BRITE Constellation Mission Update

From/de Gregg Wade, Canadian BRITE PI
(Cassiopeia – spring/printemps 2017)

BRITEpatch

BRITE-Constellation is an international space astronomy mission consisting of a fleet of 20x20x20 cm nanosatellites dedicated to precision optical photometry of bright stars in two photometric colours. The mission continues in full science operations, with 15 data releases to BRITE target PIs having already taken place, and many datasets available in the public domain from the BRITE public archive.

The most recent Call for Proposals closed on 01 December 2016, and 15 new proposals for observation were evaluated.

More information about the mission is available on our website: www.brite-constellation.at. General inquiries about BRITE Constellation should be directed to the BEST Chair, Andrzej Pigulski, Univ. Wroclaw, Poland (pigulski@astro.uni.wroc.pl) or to Canadian PI Gregg Wade, RMC (wade-g@rmc.ca).

Operations

There are five operating BRITE satellites in the Constellation, collecting data on various sky fields in a coordinated programme to obtain well-sampled, long-term continuous (~6 months) light curves in both red and blue bandpasses.

As this issue of Cassiopeia went to press, here was the status of the sky assignments for the BRITE cubesats:

  • BRITE Toronto (Canada): Toronto observes with a red filter. It has recently completed observations of the Auriga/Perseus field, and continues to observe the Vela/Pictoris field. The Arae/Scorpius field has recently been introduced as the new switch field.
  • BRITE Lem (Poland): Lem observes with a blue filter. It has recently completed observations of the Auriga/Perseus field and continues on the Vela/Pictoris field. The next switch will be to the Sagittarius field when it comes into range in late March.
  • BRITE Heweliusz: Heweliusz observes with a red filter. This satellite is observing the Carina field and potential switch fields are under investigation. One potential option is Lyra/Herculis.
  • UniBRITE (Austria): UniBRITE observes with a red filter. It has completed the Orion field and continues on the Carina field. The next switch will be Sagittarius when it comes into range in late March.
  • BRITE Austria (Austria): BRITE Austria observes with a blue filter. It has completed the Orion field and continues on the Vela/Puppis field. The next switch will be Sagittarius when it comes into range in late March.

The BRITE Constellation observing programme from early 2017 through mid-2018 has been planned by the BRITE Executive Science Team (BEST), and details are available on the BRITE photometry Wiki page.

Recent science results

Artist's conception of Iota Orionis. Credit: Danielle Futselaar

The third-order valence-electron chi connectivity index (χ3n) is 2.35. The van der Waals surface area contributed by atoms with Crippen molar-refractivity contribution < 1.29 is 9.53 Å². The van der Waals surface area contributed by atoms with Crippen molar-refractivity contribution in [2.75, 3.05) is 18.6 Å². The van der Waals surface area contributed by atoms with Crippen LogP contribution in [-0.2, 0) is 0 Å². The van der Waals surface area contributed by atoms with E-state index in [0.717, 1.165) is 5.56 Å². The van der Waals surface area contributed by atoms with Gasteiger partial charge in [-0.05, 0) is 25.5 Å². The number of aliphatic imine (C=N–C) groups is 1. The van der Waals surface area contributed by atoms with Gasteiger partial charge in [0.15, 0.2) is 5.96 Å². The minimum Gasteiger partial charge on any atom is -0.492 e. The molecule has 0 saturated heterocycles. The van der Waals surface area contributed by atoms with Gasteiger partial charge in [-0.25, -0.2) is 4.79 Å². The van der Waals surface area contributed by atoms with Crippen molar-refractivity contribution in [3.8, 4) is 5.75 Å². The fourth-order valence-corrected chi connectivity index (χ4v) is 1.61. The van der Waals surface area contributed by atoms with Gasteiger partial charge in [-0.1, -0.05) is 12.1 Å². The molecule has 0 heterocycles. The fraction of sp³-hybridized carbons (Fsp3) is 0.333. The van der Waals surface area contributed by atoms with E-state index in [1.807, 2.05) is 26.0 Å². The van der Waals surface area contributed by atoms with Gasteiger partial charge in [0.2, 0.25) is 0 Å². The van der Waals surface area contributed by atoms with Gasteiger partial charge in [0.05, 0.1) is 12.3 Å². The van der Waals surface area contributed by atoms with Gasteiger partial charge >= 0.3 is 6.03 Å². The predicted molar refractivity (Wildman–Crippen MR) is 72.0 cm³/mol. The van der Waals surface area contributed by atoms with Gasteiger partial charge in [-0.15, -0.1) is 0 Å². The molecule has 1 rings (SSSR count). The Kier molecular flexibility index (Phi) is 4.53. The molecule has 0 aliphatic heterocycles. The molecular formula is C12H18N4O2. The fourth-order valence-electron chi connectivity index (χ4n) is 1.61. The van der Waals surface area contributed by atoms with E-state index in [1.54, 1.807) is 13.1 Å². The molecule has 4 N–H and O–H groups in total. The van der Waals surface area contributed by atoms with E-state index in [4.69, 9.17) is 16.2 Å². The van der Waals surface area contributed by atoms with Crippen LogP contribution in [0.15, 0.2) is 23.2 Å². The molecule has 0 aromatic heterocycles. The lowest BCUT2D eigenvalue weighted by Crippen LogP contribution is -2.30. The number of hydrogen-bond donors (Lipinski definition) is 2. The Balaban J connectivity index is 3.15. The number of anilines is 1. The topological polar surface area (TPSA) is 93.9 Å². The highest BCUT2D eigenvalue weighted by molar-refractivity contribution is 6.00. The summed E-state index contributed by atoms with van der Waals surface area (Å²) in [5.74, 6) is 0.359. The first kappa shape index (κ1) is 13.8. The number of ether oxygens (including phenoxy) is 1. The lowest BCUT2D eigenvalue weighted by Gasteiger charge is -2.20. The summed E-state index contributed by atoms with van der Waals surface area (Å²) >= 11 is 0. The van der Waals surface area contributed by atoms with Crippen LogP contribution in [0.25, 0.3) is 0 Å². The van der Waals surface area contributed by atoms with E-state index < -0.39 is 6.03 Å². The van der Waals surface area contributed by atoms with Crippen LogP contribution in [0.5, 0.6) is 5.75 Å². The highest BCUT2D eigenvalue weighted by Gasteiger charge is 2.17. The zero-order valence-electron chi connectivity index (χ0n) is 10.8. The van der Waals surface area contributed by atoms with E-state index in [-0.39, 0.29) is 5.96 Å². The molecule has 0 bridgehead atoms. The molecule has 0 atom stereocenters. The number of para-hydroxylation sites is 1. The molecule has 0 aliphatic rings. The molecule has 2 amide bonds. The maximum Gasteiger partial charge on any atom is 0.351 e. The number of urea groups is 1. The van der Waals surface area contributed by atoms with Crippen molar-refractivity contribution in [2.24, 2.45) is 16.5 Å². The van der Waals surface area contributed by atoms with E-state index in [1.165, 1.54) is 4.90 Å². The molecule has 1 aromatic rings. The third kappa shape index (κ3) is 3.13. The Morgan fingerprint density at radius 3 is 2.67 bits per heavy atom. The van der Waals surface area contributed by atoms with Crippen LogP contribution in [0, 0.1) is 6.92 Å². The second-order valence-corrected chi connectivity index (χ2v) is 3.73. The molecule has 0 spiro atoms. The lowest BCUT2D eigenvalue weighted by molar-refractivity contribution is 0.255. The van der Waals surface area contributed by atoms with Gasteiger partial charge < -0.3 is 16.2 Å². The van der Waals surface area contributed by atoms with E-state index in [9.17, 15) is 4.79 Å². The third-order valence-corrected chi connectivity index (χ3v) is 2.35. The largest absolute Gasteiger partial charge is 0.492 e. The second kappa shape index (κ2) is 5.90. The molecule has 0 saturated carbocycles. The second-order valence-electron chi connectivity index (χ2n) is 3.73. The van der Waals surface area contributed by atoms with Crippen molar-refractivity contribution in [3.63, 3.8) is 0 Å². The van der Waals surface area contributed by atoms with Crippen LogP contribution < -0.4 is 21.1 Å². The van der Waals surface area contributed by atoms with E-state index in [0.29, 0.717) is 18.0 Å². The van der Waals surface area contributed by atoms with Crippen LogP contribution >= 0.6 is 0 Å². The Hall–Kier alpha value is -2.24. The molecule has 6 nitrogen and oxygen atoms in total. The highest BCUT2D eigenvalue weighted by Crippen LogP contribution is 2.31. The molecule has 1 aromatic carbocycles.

Artist’s conception of Iota Orionis.
Credit: Danielle Futselaar

The Most Massive Heartbeat: An In-depth Analysis of iota Orionis” (Pablo et al. 2017, MNRAS, in press): BRITE observations of iota Orionis have revealed tidal interactions between the hot components of this massive 29d period binary system. The tidal distortions of the stars lead to a unique photometric signatures known as a “Heartbeat”, due to qualitative similarities to the “normal sinus rhythm” signal of an electrocardiogram. Pablo et al. model the BRITE photometry in tandem with ground-based spectroscopy to measure the masses and radii of the components, revealing iota Ori to be the most massive known heartbeat system. In addition, they report the unprecedented discovery of multiple tidally induced oscillations in the O-type primary star, from which they empirically estimate the tidal circularization rate. This discovery was recently covered in the popular press.

Conferences, resources and social media

The 3rd BRITE Constellation Science Conference will be hosted in Canada in August 2017. The conference, entitled “New scientific and technical achievements with BRITE”, will take place at the Auberge du Lac Taureau, located 2.5h north of Montréal, from 6-10 August. The first announcement is imminent.

The BRITE Public Data Archive is based in Warsaw, Poland, at the Nikolaus Copernicus Astronomical Centre.

The mission Wiki includes information on past, current and future fields.

BRITE Constellation is now on Facebook, at @briteconstellation.

The BRITE International Advisory Science Team

The BRITE International Advisory Science Team (BIAST), which consists of BRITE scientific PIs, technical authorities, amateur astronomers, and mission fans, advises the mission executive on scientific and outreach aspects of the mission. If you’re interested to join BIAST, contact Canadian BRITE PI Gregg Wade: wade-g@rmc.ca.

Taking Stock – Upcoming Survey about Cassiopeia and Other CASCA News Sources

By/par Magdalen Normandeau (Cassiopeia co-editor)
(Cassiopeia – Spring/printemps 2017)

When it was first created, the purpose of Cassiopeia was clear: without the internet, the hardcopy newsletter that members received a few times per year was an important tool for keeping the CASCA community in the loop about observatories, instruments, big projects, etc. Eventually, an online version was created and the hardcopy version was phased out.

Coming soon: a survey about Cassiopeia and other CASCA news communications

Coming soon: a survey about Cassiopeia and other CASCA news communications

Given these changes, we should reexamine Cassiopeia and how CASCA communicates news to its members. Who is reading Cassiopeia? Why are they reading it? What parts are they reading in it? What would they like to be reading in it? Is having a 4 times/year newsletter still worthwhile? What about other news communication methods used by CASCA (e-News blasts, individual postings to the listserv)?

A survey is being designed and the plan is to have the results in time for discussion at the AGM at the CASCA-2017 conference. Stay tuned!

e-News: January/February 2017

 

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